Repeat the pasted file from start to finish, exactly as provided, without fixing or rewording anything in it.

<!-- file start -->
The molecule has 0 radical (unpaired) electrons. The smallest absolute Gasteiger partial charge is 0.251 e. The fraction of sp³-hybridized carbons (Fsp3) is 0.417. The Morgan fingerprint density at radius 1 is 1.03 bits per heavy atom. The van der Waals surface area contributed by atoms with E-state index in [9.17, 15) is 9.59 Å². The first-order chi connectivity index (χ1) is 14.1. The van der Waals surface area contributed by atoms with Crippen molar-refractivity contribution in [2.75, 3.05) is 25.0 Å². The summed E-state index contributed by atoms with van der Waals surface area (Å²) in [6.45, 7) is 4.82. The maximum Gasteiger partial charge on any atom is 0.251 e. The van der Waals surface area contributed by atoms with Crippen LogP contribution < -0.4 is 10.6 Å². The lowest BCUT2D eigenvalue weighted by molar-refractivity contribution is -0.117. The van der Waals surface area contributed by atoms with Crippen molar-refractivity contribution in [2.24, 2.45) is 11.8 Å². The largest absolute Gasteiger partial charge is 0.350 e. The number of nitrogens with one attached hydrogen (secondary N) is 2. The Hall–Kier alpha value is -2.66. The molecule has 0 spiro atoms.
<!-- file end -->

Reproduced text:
The molecule has 0 radical (unpaired) electrons. The smallest absolute Gasteiger partial charge is 0.251 e. The fraction of sp³-hybridized carbons (Fsp3) is 0.417. The Morgan fingerprint density at radius 1 is 1.03 bits per heavy atom. The van der Waals surface area contributed by atoms with E-state index in [9.17, 15) is 9.59 Å². The first-order chi connectivity index (χ1) is 14.1. The van der Waals surface area contributed by atoms with Crippen molar-refractivity contribution in [2.75, 3.05) is 25.0 Å². The summed E-state index contributed by atoms with van der Waals surface area (Å²) in [6.45, 7) is 4.82. The maximum Gasteiger partial charge on any atom is 0.251 e. The van der Waals surface area contributed by atoms with Crippen LogP contribution < -0.4 is 10.6 Å². The lowest BCUT2D eigenvalue weighted by molar-refractivity contribution is -0.117. The van der Waals surface area contributed by atoms with Crippen molar-refractivity contribution in [2.24, 2.45) is 11.8 Å². The largest absolute Gasteiger partial charge is 0.350 e. The number of nitrogens with one attached hydrogen (secondary N) is 2. The Hall–Kier alpha value is -2.66. The molecule has 0 spiro atoms.